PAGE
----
An entertaining if sometimes lightweight fourth set from the Cape Verdean singer.
Robin Denselow 2012
It was the great Cesária Évora, who died at the end of last year, who brought the extraordinary music of Cape Verde to international attention. But there is a batch of other singers trying to ensure that the distinctive styles of these islands off the west coast of Africa reach a wider market. There are male singers including Tito Paris, and a new generation of female artists including the confident Mayra Andrade and the adventurous Lura. And then there’s Nancy Vieira.
Viera currently lives in Lisbon but has been praised for having the finest voice in Cape Verde. Her fourth album proves that she is indeed a great singer – but also shows the limitations of her cool and sophisticated approach.
While Évora spent much of her life singing in bars before becoming rightly hailed as an international celebrity, Vieira has had a rather different life. She was born on the African mainland in Guinea Bissau, the daughter of a former ship’s captain and musician who had once played with Évora, but was now actively involved in the liberation war to force Portugal to relinquish its colonies in Bissau and Cape Verde. When the Portuguese withdrew, he became a minister in the new government and later the Cape Verdean Ambassador to Portugal, where his daughter began her musical career.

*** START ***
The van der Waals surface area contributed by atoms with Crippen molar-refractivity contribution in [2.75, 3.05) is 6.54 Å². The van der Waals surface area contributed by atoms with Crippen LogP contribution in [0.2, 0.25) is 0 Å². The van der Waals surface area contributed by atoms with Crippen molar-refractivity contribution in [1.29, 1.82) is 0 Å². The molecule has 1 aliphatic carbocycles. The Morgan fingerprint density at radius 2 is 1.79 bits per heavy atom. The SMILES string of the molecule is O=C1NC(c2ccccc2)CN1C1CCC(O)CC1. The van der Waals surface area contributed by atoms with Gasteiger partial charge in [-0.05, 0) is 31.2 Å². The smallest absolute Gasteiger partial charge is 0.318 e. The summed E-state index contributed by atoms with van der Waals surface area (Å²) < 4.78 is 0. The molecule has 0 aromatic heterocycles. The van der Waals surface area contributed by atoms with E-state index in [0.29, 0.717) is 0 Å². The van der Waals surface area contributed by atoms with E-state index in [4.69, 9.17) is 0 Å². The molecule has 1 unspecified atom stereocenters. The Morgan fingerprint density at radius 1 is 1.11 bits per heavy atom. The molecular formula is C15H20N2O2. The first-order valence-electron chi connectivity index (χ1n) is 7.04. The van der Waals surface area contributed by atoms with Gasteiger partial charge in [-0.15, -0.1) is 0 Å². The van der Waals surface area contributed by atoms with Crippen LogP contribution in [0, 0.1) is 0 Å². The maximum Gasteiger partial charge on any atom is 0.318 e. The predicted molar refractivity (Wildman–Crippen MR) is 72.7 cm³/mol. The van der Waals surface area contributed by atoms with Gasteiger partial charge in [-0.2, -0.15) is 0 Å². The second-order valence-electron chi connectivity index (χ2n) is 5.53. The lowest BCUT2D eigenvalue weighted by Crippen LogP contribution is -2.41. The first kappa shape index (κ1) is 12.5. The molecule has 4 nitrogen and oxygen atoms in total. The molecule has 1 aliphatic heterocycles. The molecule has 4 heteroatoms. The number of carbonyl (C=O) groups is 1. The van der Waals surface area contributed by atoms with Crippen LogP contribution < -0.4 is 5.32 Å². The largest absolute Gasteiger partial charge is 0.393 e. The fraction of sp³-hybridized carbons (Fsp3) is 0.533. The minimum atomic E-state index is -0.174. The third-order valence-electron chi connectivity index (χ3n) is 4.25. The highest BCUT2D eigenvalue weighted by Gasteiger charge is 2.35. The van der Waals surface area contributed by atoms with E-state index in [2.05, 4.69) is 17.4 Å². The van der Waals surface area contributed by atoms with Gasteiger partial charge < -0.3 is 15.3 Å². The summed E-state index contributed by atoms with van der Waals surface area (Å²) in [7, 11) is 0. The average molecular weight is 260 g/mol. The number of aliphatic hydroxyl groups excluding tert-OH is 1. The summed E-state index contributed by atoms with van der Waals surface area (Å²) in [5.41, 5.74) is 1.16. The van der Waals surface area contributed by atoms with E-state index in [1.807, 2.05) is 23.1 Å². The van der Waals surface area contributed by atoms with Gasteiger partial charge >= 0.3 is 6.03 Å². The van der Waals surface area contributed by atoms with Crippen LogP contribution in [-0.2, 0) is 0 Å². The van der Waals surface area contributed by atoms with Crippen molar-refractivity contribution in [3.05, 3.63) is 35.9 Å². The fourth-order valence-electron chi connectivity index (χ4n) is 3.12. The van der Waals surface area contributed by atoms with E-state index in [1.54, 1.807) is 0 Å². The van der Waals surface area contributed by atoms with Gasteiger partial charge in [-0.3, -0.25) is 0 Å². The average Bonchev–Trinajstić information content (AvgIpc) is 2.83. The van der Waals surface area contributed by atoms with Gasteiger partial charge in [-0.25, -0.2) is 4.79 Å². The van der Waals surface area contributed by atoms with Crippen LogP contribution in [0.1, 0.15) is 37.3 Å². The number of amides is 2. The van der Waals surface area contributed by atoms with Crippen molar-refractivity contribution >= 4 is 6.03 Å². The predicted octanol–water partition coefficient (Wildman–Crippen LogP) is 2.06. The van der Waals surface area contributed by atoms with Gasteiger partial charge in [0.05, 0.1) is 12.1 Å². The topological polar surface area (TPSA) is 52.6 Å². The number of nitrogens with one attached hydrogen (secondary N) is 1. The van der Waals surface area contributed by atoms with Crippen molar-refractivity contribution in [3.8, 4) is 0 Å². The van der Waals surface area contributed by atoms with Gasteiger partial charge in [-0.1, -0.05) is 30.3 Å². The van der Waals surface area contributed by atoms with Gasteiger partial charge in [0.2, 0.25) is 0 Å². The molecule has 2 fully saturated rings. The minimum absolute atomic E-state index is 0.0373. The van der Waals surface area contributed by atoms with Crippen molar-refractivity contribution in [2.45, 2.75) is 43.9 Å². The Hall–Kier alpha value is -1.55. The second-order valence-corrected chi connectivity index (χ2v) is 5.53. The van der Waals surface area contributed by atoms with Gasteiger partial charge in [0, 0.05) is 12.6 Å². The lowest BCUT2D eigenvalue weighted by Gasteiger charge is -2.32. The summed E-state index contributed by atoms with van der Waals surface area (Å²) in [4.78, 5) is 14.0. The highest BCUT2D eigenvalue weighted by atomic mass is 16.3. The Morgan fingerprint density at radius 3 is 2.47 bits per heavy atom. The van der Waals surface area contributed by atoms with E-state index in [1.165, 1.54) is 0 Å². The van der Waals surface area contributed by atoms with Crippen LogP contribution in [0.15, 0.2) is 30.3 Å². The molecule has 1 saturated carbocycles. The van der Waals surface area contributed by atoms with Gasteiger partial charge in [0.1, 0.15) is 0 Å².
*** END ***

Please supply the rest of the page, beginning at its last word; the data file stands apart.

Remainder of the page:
It’s a background that perhaps explains her style. While Évora could sound highly personal and emotional, Vieira is relaxed – but at times a little too detached. But No Amá is a classy album all the same, with her effortlessly clear voice backed by an equally cultured band, including the Brazilian cavaquinho, flute, percussion and Portuguese guitar (with fine solo work from Voginha and César Lima).
Many of the songs are lilting and pleasantly easy-going, such as opener Maylen, written by Mario Lucio, a musician and poet who happens to be the current Cape Verde Culture Minister. Then there are more upbeat but still easy-going songs penned by the Paris-based Cape Verdean, Teófilo Chantre, and a handful of slower pieces that show she is capable of more than high-class background music. The finely-sung Dxame Conche, and her treatment of Brasil (Nos Sonho Azul) by the celebrated morna composer B.Leza, comprise two highlights of an entertaining if sometimes lightweight set.